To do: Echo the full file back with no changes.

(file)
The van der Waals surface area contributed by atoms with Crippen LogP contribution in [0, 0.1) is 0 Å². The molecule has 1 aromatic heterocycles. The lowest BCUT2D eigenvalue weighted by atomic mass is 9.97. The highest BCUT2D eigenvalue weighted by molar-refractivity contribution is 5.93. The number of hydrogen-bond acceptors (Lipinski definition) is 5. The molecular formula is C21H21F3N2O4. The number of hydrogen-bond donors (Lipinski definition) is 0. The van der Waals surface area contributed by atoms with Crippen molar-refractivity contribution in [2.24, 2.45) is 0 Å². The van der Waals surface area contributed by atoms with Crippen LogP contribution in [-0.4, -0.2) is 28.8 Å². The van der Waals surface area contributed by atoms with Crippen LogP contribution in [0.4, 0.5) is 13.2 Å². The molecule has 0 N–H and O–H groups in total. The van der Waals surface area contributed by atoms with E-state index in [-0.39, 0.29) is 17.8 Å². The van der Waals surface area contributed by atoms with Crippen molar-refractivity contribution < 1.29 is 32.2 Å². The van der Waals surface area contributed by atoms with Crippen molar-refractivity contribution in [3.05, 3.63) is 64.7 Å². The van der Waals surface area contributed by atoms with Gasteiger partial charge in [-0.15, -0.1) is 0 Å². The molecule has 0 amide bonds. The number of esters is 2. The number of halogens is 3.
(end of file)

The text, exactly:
The van der Waals surface area contributed by atoms with Crippen LogP contribution in [0, 0.1) is 0 Å². The molecule has 1 aromatic heterocycles. The lowest BCUT2D eigenvalue weighted by atomic mass is 9.97. The highest BCUT2D eigenvalue weighted by molar-refractivity contribution is 5.93. The number of hydrogen-bond acceptors (Lipinski definition) is 5. The molecular formula is C21H21F3N2O4. The number of hydrogen-bond donors (Lipinski definition) is 0. The van der Waals surface area contributed by atoms with Crippen molar-refractivity contribution in [2.24, 2.45) is 0 Å². The van der Waals surface area contributed by atoms with Crippen LogP contribution in [-0.4, -0.2) is 28.8 Å². The van der Waals surface area contributed by atoms with Crippen LogP contribution in [0.4, 0.5) is 13.2 Å². The molecule has 0 N–H and O–H groups in total. The van der Waals surface area contributed by atoms with E-state index in [-0.39, 0.29) is 17.8 Å². The van der Waals surface area contributed by atoms with Crippen molar-refractivity contribution < 1.29 is 32.2 Å². The van der Waals surface area contributed by atoms with Crippen molar-refractivity contribution in [3.05, 3.63) is 64.7 Å². The van der Waals surface area contributed by atoms with Gasteiger partial charge in [-0.15, -0.1) is 0 Å². The molecule has 0 amide bonds. The number of esters is 2. The number of halogens is 3.